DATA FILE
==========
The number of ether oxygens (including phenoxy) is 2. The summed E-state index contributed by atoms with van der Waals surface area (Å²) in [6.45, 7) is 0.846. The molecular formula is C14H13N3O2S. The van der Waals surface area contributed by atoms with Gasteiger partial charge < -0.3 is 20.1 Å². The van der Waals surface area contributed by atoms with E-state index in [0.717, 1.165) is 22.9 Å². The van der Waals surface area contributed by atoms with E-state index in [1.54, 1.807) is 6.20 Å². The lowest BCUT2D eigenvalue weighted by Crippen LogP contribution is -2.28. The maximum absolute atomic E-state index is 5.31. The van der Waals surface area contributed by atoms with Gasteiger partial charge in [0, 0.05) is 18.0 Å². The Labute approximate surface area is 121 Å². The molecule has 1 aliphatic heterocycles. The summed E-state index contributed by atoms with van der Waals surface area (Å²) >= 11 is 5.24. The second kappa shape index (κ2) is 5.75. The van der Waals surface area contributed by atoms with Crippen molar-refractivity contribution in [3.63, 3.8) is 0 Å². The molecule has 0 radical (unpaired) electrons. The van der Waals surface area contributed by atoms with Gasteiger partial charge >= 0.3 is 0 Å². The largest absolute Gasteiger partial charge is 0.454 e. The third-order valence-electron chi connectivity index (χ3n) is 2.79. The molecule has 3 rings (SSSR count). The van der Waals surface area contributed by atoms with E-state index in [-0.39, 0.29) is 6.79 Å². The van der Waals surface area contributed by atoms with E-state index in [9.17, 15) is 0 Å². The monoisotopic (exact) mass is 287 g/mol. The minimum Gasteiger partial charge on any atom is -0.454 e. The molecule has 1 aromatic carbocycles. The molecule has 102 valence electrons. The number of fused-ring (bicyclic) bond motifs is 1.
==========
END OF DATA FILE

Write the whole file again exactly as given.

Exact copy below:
The number of ether oxygens (including phenoxy) is 2. The summed E-state index contributed by atoms with van der Waals surface area (Å²) in [6.45, 7) is 0.846. The molecular formula is C14H13N3O2S. The van der Waals surface area contributed by atoms with Gasteiger partial charge < -0.3 is 20.1 Å². The van der Waals surface area contributed by atoms with E-state index in [0.717, 1.165) is 22.9 Å². The van der Waals surface area contributed by atoms with E-state index in [1.54, 1.807) is 6.20 Å². The lowest BCUT2D eigenvalue weighted by Crippen LogP contribution is -2.28. The maximum absolute atomic E-state index is 5.31. The van der Waals surface area contributed by atoms with Gasteiger partial charge in [0, 0.05) is 18.0 Å². The Labute approximate surface area is 121 Å². The molecule has 1 aliphatic heterocycles. The summed E-state index contributed by atoms with van der Waals surface area (Å²) >= 11 is 5.24. The second kappa shape index (κ2) is 5.75. The van der Waals surface area contributed by atoms with Crippen molar-refractivity contribution in [3.63, 3.8) is 0 Å². The molecule has 0 radical (unpaired) electrons. The van der Waals surface area contributed by atoms with Gasteiger partial charge >= 0.3 is 0 Å². The largest absolute Gasteiger partial charge is 0.454 e. The third-order valence-electron chi connectivity index (χ3n) is 2.79. The molecule has 3 rings (SSSR count). The van der Waals surface area contributed by atoms with E-state index in [-0.39, 0.29) is 6.79 Å². The van der Waals surface area contributed by atoms with E-state index in [9.17, 15) is 0 Å². The monoisotopic (exact) mass is 287 g/mol. The minimum Gasteiger partial charge on any atom is -0.454 e. The molecule has 1 aromatic carbocycles. The molecule has 102 valence electrons. The number of fused-ring (bicyclic) bond motifs is 1.